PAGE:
Tag Archives: media

On John Wetton, And Pop Culture Death


On The Independent

The late, great journalist James Cameron once likened the death of a national newspaper to the demise of an elephant. The stricken beast would sink to its knees, then onto its side, and the others in the herd would gather around to offer what succour they could, and then gradually drift away, realising that nothing could be done.

The Independent and its Sunday sister look like being the latest in the herd to succumb. I am not sure if a paper that can only persuade 40,000 people to hand over the full price each day can be seen as a national contender. But it was born three decades ago amid great idealism with the intention of providing readers with a viewpoint they could not get elsewhere.

An example: a royal wedding was once reported something like this: Traffic in central London was disrupted yesterday by the wedding of Captain Mark Phillips and Anne Windsor.

I interviewed there once. Though I didn’t get the job, it led, indirectly, to my current one. And the Indie was responsible for one of my favourite corrections ever. It appeared one February, and it ran, and again I paraphrase: Some readers have asked us to point out that the tree pictured in last week’s story about global warming is a winter-flowering cherry.

You can almost hear the teeth grinding in the newsroom as they were forced to put that one out.

On The BBC

Hardly a day goes by without me shouting at the radio. This is not a particularly rational way of behaving, because whichever speaker you are shouting at can’t hear you. But I do it anyway.

The culprit is generally the Today programme on R4, which acts as a backdrop to the first hour or more of my day. There is something peculiarly infuriating about the queue of middle-class professionals explaining how austerity should not apply to their own profession.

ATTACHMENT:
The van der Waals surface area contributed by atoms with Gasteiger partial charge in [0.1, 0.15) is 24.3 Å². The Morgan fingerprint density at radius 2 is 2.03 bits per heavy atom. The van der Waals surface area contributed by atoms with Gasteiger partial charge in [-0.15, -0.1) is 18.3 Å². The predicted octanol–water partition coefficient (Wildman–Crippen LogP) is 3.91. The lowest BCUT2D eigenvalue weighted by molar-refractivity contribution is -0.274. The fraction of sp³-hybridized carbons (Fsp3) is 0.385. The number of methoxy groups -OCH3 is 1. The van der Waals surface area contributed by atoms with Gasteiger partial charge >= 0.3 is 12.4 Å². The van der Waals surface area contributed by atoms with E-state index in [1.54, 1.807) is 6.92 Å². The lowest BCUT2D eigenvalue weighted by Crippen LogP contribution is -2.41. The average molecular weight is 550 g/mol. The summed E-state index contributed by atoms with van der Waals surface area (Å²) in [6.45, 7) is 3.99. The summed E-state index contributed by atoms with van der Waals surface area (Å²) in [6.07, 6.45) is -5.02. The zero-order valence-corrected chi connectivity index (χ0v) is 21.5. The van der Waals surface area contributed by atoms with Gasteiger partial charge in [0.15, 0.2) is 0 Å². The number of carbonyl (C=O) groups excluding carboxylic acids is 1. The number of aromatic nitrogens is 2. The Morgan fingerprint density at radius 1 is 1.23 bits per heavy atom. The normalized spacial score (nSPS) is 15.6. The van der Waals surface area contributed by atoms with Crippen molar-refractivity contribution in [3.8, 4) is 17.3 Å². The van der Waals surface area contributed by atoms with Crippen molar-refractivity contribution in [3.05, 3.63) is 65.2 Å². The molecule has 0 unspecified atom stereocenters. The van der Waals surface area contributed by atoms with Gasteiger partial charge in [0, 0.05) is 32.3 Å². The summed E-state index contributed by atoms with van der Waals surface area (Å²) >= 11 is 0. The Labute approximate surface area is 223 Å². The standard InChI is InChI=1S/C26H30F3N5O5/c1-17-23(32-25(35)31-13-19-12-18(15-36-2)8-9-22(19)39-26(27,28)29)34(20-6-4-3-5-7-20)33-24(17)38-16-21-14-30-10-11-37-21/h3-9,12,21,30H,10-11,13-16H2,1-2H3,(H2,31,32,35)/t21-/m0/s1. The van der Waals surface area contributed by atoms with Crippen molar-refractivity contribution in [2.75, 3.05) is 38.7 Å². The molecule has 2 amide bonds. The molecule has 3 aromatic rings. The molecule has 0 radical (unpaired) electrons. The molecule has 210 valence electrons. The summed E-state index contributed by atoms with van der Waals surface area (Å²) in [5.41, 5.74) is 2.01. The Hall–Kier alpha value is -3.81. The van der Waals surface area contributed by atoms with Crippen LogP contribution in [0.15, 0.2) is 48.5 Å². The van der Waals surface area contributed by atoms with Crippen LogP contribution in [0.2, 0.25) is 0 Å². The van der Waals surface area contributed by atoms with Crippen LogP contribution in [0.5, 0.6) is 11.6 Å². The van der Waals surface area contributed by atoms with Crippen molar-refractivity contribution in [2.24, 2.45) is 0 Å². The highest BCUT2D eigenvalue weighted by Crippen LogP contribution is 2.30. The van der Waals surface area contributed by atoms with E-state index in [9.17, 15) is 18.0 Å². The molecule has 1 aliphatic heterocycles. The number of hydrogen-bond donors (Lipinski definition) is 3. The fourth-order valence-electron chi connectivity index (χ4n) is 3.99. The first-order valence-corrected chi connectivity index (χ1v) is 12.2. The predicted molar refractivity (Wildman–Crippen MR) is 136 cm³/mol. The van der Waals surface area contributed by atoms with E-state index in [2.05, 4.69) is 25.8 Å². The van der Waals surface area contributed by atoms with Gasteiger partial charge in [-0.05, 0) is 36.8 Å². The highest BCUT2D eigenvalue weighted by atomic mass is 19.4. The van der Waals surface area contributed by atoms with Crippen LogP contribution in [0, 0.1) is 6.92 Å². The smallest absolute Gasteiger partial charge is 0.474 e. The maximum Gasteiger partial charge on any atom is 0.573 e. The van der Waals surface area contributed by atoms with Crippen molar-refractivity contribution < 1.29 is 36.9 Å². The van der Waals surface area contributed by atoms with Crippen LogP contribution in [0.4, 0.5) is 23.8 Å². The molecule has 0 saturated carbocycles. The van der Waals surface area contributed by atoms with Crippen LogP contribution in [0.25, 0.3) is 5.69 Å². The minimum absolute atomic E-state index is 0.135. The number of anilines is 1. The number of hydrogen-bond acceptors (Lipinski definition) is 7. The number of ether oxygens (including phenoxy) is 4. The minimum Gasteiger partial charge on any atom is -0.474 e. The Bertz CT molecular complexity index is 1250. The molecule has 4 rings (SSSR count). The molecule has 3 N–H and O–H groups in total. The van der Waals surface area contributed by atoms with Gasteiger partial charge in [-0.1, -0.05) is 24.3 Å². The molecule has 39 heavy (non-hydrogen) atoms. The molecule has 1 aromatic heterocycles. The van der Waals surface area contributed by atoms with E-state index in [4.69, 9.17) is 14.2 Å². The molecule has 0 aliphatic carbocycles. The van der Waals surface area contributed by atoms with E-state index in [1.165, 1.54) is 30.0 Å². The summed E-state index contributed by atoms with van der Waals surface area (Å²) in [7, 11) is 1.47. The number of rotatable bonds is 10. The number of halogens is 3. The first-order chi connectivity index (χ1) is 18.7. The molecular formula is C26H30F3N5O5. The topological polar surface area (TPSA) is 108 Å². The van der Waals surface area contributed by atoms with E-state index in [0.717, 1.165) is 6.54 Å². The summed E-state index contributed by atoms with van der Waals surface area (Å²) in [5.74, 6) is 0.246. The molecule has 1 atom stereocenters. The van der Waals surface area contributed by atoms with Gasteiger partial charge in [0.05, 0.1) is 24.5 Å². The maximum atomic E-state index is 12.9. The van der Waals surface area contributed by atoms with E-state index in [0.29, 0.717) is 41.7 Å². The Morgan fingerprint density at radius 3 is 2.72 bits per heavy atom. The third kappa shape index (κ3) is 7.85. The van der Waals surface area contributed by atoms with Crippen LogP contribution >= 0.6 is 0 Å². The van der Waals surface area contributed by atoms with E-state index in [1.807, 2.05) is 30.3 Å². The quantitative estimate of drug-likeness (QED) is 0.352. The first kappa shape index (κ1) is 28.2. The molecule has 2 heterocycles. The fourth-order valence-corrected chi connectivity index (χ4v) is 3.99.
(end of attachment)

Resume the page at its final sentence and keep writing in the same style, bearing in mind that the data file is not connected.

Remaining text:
How the only solution to this often manufactured “problem” is that “the government” – never you and me – must devote more “resources” to it. Teachers, lawyers, social workers – all are convinced there is a bottomless pile of cash that can be deployed immediately.

Then there are the wowsers. The ones who want to stop you doing something because it might be bad for you. There was an irritating women the other day who wanted the soft drinks I buy for my kids to be made more expensive, in case someone else’s consume too much of them.

All these arguments go largely without challenge, especially from the less able presenters. (No names.) No one says, but hang on, we’re have four people on already today demanding more cash. Any government has to prioritise, especially today, don’t they?. And there seems to be a hard core of these special pleaders who appear all the time.

Now the Government wants to take on the BBC. I agree it is iniquitous that the license fee, a mandatory tax, should have been used to spend hundreds of millions developing a free news website that provides unfair competition to commercial organisations like my own that have to operate in the free market. I am not sure of the point of Radio 1.  Too much of the BBC’s output is meretricious trash that is no better than that churned out by the other channels.

Yet there is a suggestion that there needs to be a review of the BBC’s impartiality, or lack of it. At its worst, and the idea seems to have been watered down, some bunch of the great and the good may end up deciding over the political approach the state broadcaster should be allowed to take. This is hugely dangerous. State control of the news media has not tended to have been a good idea in the past, to say the least.

You could end up with a BBC whose political stance swung back and forwards with whatever administration was in power. Dangerous stuff, given the temptation to use that control to remain in power.

The BBC is irritating. The same smug liberal mindset does indeed permeate the place – I know plenty of people who work there. There are far too many of them. Still, stick with the devil you now, for fear of much worse.